Mastering the art of profiting from your ideas involves more than just inventing concepts. As Dr. Terri Levine puts it, “The act of inventing ideas means nothing if you are not actively spreading those ideas to the world.” Once you’ve identified a profitable concept, the key lies in actively working on it and showing up in your market.

Actively showing up in your market helps you build a unique position, shielding you from the constant pressures of price comparison and emphasizing the distinctive value that only you can offer.

In today’s episode, Dr. Terri Levine unveils the secrets to breaking free from the constant struggle of price comparisons. Drawing from the movie ‘The Social Network,’ she discusses her perspective on leveraging ideas for success.

She outlines the steps to profit from your ideas and shares a compelling case study showcasing the effectiveness of actively sharing your ideas with the world.

Tune in for valuable insights!


Key Highlights From The Episode: 

[00:45] Today’s focus; How to stop price comparison

[01:44] Dr. Terri Levine’s review of ‘The Social Network’ movie

[02:44] The art of profiting from your ideas

[03:27] Steps to profit from your ideas

[03:32] #1 Humility

[03:56] #2 Actively share your ideas with the world

[04:38] A case study highlighting the effectiveness of actively sharing your ideas with the world


Golden Nuggets:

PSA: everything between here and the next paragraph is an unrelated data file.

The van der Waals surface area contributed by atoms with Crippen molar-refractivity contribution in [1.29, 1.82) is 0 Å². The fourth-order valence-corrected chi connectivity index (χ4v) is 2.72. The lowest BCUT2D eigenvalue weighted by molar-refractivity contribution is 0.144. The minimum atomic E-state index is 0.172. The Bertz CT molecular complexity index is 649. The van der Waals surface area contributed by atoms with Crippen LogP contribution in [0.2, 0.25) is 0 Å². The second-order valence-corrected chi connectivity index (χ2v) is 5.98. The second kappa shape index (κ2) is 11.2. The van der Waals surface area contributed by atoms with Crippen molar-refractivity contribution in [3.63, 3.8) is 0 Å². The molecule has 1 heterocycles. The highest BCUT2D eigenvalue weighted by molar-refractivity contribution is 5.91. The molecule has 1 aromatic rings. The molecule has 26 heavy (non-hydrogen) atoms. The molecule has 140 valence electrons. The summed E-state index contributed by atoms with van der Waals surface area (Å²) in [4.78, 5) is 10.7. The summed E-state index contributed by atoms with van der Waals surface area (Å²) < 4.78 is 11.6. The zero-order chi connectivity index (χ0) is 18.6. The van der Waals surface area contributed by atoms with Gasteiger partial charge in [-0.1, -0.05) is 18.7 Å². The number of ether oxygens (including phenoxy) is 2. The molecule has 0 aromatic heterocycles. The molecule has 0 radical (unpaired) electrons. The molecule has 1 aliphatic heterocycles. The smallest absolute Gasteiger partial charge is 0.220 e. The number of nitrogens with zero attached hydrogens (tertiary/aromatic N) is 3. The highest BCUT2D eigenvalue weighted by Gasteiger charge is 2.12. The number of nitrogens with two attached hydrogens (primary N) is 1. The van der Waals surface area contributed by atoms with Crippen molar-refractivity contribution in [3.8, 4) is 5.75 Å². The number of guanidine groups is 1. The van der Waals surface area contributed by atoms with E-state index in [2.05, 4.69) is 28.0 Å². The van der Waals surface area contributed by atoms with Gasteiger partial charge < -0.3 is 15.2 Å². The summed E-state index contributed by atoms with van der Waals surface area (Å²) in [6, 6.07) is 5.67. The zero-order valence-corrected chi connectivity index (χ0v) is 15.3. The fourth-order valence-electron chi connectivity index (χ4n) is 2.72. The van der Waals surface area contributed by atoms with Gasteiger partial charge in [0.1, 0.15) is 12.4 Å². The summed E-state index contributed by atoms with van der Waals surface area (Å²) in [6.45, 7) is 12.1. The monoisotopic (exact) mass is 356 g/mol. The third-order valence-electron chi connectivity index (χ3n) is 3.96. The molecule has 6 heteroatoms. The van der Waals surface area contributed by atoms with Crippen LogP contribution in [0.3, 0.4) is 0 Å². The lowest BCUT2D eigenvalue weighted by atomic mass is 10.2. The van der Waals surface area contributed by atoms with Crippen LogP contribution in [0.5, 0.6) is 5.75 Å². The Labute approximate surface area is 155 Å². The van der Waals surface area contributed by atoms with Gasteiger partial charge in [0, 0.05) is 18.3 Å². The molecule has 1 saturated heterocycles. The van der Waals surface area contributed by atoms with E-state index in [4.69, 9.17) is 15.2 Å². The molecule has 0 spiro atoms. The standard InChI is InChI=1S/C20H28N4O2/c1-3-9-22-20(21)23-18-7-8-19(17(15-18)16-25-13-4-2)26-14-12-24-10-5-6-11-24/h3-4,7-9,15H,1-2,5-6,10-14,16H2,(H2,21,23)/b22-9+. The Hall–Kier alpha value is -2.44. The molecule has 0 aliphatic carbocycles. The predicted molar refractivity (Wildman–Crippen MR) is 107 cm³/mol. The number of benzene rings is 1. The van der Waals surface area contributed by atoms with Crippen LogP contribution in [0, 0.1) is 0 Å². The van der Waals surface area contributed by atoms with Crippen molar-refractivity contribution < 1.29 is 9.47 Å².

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Full Transcript:

Hi, there, welcome back to Digital Marketing for Coaches & Consultants. I’m your host, Dr. Terri Levine. Pardon the voice, just getting through COVID once again. Today, I’m going to talk to you about how to stop price comparison so that you stand out and actually build your own universe. A couple of weeks ago, I rewatched the movie ‘The Social Network.’ I don’t know if you’ve watched it before. I think this is my third or fourth re-watch. And the reason I decided to rewatch it was because I recently heard a podcast. On a podcast, the host had made a few interesting observations about production of the movie. And I was kind of curious, I decided to see if the podcaster was right.

Most importantly, what I really wanted was a refresher on how Mark Zuckerberg built meta into an incredible universe. And that’s actually, in my view, the beauty of really good movies because, as you rewatch them, you could pick up a new detail, a new observation, a lesson, an insight, you can shift your perspective a little. To me, that’s the purpose of a good movie and rewatching them. Well, on this particular rewatch, I was struck again by what might be, or, to me, the most famous quote in the entire movie. And it’s at a point in the story where the Winklevoss brothers are suing Zuckerberg for stealing the IP of Facebook.

And they’re all gathered in the boardroom, there’s a bunch of lawyers in there. I don’t remember exactly what their brothers said, they just kept claiming that they had invented Facebook. And finally, Zuckerberg snaps back at them and this is what he says, “If you guys were the inventors of Facebook, you would have invented Facebook.” Now, here’s where it gets interesting. I vividly remember watching this movie when it first came out, I think it was 2010. And, at that time, I had a lot of friends trying to convince me that Zuck is a bad person, he stole Facebook from these poor guys.

Well, I actually understood what Zuck was trying to say. He’s reminding the Winklevoss’ of a simple step that many self-proclaimed gurus tend to overlook when it comes to the art of profiting from their guru ideas. Like I said, the step is very simple. It’s so simple, in fact, you might laugh at how simple it is, or that I even have to discuss it on a podcast. So, here it is. The act of coming up with or inventing ideas actually means nothing if you’re not actively spreading those ideas to the world. All these self-proclaimed gurus, let’s face it, we all know people like this.